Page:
This silky, melt-in-your-mouth dessert is the perfect way to round off a meal. Cold tofu pudding is a refreshing treat in the scorching summer and the hot version does wonders in warming you up in the winter, so it’s a sought after dessert all year round.


Try it at:

Yan Wo Dou Bun Chong (Gilman’s Bazaar, Causeway Bay)

Kin Hing Tofu Dessert (Yung Shue Wan, Lamma Island)


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U for HK-style soy sauce udon

Udon is known to us all as Japanese food, but some say it was enjoyed by monks way back in ancient China. Regardless of the truth, soy sauce udon, also known as fried Shanghai noodles, is a popular dish in Hong Kong, often accompanied with stir-fried beef and vegetables such as carrot and cabbage. The slippery and chewy texture of the noodles is unique to udon in the noodle family and is what makes it a popular order at many local restaurants.


Try it at:

Lei Bistro (Times Square, Causeway Bay; V City, Tuen Mun)

Shanghai Min


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V for Vitasoy

Good ole Vitasoy – these packet drinks, only the press of a button away on a vending machine, are everywhere. Their products range from flavoured soy milk to refreshing teas, and the very affordable prices and wide availability everywhere, make them pretty much the unofficial drink of Hong Kong people.


Try it at:

Literally anywhere!


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W for wonton noodles

You can’t go wrong with a classic bowl of wonton noodles. Cooked al dente, the noodles are chewy and springy, and the wontons are made of tender prawn wrapped in thin dumpling skin. Shops that specialize in wontons are all over Hong Kong, each claiming to be the very best – guess you’ll just have to try them all to find out!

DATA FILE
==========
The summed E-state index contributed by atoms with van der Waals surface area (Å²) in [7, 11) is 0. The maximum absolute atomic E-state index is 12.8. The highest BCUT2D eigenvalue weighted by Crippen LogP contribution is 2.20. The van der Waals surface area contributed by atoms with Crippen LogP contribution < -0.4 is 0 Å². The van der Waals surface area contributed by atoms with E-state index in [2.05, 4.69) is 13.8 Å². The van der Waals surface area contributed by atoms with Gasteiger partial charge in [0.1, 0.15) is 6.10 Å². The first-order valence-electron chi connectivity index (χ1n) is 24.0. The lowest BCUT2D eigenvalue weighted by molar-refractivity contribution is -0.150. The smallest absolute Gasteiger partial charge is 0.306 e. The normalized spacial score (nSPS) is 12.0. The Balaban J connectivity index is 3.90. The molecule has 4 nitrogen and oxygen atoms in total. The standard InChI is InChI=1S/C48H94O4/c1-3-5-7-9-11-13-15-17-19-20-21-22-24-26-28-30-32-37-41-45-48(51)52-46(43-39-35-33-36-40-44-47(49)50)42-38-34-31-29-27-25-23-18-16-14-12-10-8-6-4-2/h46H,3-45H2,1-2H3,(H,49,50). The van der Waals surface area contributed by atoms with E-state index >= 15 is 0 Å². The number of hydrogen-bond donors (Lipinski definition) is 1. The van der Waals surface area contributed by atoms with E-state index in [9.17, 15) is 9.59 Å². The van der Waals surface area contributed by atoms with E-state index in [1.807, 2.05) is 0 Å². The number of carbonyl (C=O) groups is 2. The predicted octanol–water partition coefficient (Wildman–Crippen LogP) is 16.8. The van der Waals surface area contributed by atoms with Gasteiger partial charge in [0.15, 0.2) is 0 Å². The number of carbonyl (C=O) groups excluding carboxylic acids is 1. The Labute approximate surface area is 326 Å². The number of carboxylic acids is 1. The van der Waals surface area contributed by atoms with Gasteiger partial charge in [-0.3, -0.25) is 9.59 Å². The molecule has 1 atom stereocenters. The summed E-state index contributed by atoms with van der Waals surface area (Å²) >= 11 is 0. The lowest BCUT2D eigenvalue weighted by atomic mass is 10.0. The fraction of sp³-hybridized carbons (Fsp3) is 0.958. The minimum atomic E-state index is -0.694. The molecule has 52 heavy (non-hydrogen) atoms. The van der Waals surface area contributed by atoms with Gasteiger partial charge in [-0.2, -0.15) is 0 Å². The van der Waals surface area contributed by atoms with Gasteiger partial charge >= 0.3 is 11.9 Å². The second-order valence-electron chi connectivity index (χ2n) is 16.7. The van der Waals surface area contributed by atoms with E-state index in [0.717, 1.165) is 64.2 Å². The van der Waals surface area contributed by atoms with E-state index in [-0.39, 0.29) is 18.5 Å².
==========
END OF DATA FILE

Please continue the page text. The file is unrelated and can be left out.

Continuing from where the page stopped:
Try it at:

Mak’s Noodles (Wellington Street, Central)

Tasty Congee & Noodle Wantun Shop


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X for xiao long bao

So they’re technically Shanghainese, not Cantonese, but they’re too good to leave off the list – plus they can be ordered at most dim sum restaurants anyway. Beginners beware: these little dumplings burst with flavour and scrumptiousness, but also boiling soup, once bitten into. I don’t know about you, but I can easily devour eight or ten of these babies in one sitting.


Try it at:

Din Tai Fung (multiple locations including Causeway Bay, Tsim Sha Tsui and Sha Tin)

Crystal Jade La Mian Xiao Long Bao (multiple locations including Causeway Bay, Central and Admiralty)


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Y for yin yeung

A mix of coffee with Hong Kong-style milk tea, yin yeung, named after the Chinese yin yang symbol, represents Hong Kong in its very essence – a beautiful blend of tradition with contemporary culture. Often ordered with set meals at cha chan tengs, yin yeung is creamy, rich and always a good time.


Try it at:

Australian Dairy Company (Parkes Street, Jordan)

Star Cafe (Kimberley Road, Tsim Sha Tsui)


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Z for zha leong (rice noodles wrapped around fried dough)

Zha leong is a combination of two well-known local foods: rice noodles wrapped around you tiao (fried dough). Soft and slippery on the outside while firm and crunchy on the inside, zha leong features the best of both worlds in one simple dish.


Try it at:

Tasty Congee & Noodle Wantun Shop

King’s Palace Congee and Noodle Bar


And there you have it — a complete but by no means definitive list of Hong Kong foods that we all love, and where you can try the very best of it Enjoy! 


Hillary

Hillary | Hong Kong